Jean Atkin – Eglwyseg Day
path up through windclipped gorse, wind in the eye
& such yellow splashes through the heather
sheep-cropped mounds & sink-holes of the mines
all smooth as china cups & saucers stacked up
at the table edge
& shelved up there, the purple hills,
here, bilberries & our purple fingers.
share coffee from the Thermos. Perch
on springy bones of heather root & watch
across the gorge, a nursery
of dark firs gathered quiet
& good by the cliff’s white knee
we listen to the shush
of a sheep through whinberries
oooooooooooo & hum of a bee-line into warm air.
path divides into 2 green trails. We know
we have chosen the right way when
we can look down on the other as it narrows to a thread,
full-stopped at a brink by a sleeping sheep.
Berries are red-dangled, plumping above pale screes.
We halt by a jut of stones
where a twist of swallows dives & feasts
on insect-clouds blown
oooooooooooooo from Eglwyseg’s lips.
beyond: raised tide of Llantysilio’s hills
& near, like a minute adder striped & scaled,
a brown caterpillar inches in the dust. Thistles
are spent, dying in their upright stalks
& at our backs the moor rolls up to Ruabon,
above an oblique shine
oooooooooooo of thistledown, loose cloak of looms & riddles.
fresh gulley water bubbles in a sink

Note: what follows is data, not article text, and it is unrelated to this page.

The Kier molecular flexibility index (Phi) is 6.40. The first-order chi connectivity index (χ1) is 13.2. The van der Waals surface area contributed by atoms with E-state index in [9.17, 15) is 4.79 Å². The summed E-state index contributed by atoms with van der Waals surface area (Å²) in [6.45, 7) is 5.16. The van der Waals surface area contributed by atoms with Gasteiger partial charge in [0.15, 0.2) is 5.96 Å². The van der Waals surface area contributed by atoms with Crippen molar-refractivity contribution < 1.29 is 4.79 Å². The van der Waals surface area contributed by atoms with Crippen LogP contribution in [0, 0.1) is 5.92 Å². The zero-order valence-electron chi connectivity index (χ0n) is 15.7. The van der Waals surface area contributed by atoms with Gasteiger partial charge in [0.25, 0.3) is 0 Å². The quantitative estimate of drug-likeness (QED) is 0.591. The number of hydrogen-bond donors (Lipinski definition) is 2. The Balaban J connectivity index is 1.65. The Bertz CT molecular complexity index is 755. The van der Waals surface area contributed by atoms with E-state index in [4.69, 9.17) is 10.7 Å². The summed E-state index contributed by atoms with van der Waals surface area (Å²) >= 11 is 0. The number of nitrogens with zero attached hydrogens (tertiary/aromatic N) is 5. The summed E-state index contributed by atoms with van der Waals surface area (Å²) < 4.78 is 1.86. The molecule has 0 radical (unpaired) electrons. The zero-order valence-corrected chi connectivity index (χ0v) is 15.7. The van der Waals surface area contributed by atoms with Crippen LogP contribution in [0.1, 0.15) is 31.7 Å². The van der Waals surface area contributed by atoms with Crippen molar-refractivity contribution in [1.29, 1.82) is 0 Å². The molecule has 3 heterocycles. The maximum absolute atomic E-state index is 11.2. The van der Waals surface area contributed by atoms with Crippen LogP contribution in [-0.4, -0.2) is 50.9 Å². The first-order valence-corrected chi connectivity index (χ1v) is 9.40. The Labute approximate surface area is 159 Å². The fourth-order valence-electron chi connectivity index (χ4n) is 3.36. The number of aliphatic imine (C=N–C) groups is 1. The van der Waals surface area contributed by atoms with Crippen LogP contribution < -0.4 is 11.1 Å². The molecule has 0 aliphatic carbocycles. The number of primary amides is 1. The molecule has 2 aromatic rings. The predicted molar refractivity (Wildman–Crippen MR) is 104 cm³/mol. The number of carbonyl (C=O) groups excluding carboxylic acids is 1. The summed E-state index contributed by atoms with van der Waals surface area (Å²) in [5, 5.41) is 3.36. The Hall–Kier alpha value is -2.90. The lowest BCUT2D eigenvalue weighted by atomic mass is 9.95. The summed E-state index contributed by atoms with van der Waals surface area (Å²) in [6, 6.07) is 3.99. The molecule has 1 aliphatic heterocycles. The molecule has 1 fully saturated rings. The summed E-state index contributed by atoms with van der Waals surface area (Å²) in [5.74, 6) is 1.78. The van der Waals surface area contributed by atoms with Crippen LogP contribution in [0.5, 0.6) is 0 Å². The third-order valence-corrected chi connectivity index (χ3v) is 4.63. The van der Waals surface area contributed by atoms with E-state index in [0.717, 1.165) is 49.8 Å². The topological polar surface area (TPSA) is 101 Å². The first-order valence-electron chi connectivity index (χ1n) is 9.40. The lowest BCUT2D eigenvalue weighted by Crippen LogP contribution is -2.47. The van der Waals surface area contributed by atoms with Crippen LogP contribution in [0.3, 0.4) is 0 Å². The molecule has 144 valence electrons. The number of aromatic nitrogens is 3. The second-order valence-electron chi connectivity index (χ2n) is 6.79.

of stone, then falls & empties back
inside the hollow hill. It leaves no sound.
We walk past a vole passage drilled through dung.
A fence-line stitches the grouse moor. Eye catches
on a fencepost with tilted crow.
oooooooooooo Bronze Age burial kist, mapped once, gone now.
spreadeagled by the wall, a dead sheep, chalky
porous vertebrae in rainwashed fleece
we pass 3 daisies low along the path, like dropped
white pebbles from children’s pockets
& the mountain rears & grins,
shows all its caried limestone teeth.
Jean Atkin lives in Shropshire. Her first collection Not Lost Since Last Time is published by Oversteps Books. She has also published five poetry pamphlets and a children’s novel, The Crow House. Her recent work has been published in The North, Earthlines, Island Review, Under the Radar and Dark Mountain. She has held residencies and worked on projects in both Scotland and England. She is currently Poet in Residence for Wenlock Poetry Festival. www.jeanatkin.com